Last Saturday I attended the yearly information day about endometriosis hosted by Endometriosis UK. The information day was an opportunity to learn more about the latest developments in endometriosis trearment and find out the latest advice from endometriosis consultants and patients.
As ever it was a neat opportunity to meet and talk to lots of other women with endometriosis. This event couldn’t have happened without Endometriosis UK, so if you were enable to come to this event, please consider coming along next year or supporting the charity through donation or membership.
I’ve had to paraphrase some of what the speakers said (I couldn’t always hear everything), so what is written here does not represent the views of the speakers or Endometriosis UK. I apologise for any inadvertent mistakes.
Always discuss any changes to your treatment plans with your doctor and consultant as they know the best treatment for your personal circumstances.
With that in mind, here’s what we learnt on the day.
The day was broken up into an agenda with a choice of sessions, so I attended the following:
- Welcome & introduction to Endometriosis UK
- Endometriosis: anatomy, presentation, diagnosis and symptoms
- Treatments of endometriosis – Q&A
- Other treatments & pain management
- Managing symptoms and developing coping strategies
- Endometriosis and relationships: psychosexual approach
- Final questions and closing comments
Introduction to Endometriosis UK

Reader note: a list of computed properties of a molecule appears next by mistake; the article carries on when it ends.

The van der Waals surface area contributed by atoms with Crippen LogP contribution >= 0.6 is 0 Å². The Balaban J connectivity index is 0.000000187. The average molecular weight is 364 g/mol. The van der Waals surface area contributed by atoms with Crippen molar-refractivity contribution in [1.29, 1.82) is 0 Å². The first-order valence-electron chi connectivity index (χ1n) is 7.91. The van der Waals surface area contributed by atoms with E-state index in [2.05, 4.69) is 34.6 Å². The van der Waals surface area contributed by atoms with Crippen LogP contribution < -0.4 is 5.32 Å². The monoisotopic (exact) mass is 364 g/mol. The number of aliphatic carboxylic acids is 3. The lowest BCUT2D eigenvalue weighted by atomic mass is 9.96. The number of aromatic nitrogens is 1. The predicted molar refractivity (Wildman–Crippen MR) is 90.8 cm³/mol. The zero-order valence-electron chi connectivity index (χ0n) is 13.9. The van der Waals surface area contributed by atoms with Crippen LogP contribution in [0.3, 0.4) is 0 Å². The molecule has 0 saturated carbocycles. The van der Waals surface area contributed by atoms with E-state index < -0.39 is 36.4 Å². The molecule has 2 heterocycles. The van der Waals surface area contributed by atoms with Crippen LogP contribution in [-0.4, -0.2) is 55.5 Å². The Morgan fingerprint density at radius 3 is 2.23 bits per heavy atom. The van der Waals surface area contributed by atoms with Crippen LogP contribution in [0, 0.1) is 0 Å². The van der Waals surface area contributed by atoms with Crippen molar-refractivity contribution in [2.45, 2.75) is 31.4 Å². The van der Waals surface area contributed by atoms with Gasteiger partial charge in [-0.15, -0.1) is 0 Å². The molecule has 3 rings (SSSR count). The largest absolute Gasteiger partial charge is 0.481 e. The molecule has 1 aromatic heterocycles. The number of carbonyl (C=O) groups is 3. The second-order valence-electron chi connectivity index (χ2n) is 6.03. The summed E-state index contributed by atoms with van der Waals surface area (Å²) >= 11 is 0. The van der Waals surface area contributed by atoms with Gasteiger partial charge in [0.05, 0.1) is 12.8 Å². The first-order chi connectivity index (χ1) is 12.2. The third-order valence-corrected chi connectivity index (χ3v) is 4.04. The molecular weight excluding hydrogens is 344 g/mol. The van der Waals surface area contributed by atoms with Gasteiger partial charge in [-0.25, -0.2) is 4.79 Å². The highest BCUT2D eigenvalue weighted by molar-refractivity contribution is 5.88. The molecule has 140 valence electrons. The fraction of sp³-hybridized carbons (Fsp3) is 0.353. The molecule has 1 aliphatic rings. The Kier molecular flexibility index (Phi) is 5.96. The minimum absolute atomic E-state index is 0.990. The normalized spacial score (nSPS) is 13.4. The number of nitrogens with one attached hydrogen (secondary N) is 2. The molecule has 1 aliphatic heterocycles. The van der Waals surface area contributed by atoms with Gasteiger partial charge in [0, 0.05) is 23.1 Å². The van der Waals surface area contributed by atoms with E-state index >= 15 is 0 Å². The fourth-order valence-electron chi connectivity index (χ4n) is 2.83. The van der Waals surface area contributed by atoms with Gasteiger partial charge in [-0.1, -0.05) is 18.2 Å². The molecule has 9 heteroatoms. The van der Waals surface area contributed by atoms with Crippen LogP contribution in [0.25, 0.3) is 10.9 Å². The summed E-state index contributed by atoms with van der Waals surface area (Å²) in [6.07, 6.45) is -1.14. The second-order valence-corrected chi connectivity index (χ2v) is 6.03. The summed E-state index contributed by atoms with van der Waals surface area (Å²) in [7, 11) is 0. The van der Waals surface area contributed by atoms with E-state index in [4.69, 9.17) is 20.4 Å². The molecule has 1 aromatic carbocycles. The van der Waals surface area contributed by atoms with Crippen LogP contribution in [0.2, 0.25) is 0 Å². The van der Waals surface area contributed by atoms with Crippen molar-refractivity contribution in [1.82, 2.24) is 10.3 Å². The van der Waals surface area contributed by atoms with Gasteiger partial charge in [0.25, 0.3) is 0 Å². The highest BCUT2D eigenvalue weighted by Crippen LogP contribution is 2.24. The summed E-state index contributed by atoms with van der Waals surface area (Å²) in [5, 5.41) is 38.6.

We started with an introduction to Endometriosis UK with the new CEO Jane Hudson Jones. We learnt the goals of the charity; to offer empathy, empowerment while being evidence-based with ease of access to support.
We got a outline of the team that works for the charity and some evidence of their work which includes; 31 support groups 17 online support groups and a helpline with 17 volunteers.
7.5 years is still the average for diagnosis, so a key goal is to reduce this figure for women with endometriosis, and to improve the treatment and care of women who already have it.
With that in mind, the charity is working with the RCOG to adapt a course for medical students including a module on menstrual disorders.
We also learnt about the partner research projects that Endometriosis UK are involved in, including:
There a lots of different ways to help the charity, you can become a member, make a donation, volunteer or fundraise. Have a look and see what you can do. We heard about the fundraising efforts done this year too, like the pink pants challenge and the all the mad pants tea parties that have taken place.
Endometriosis UK are also working with the department of health to get health funding for regional volunteer development. There’s also the the work they’re doing with the Royal College of Nurses, where they hope to create a leaflet about endometriosis for nurses to refer to.
Royal Surrey Hospital will be the first in the country to put together an accredited course for (through the university) with a module called “caring for women with endometriosis”.
Endometriosis UK are also continuing work with the Scottish Parliament to get improved care for women with endometriosis considered in legislature. They’ll do their best to push anything they progress in Scotland out to the rest of the UK.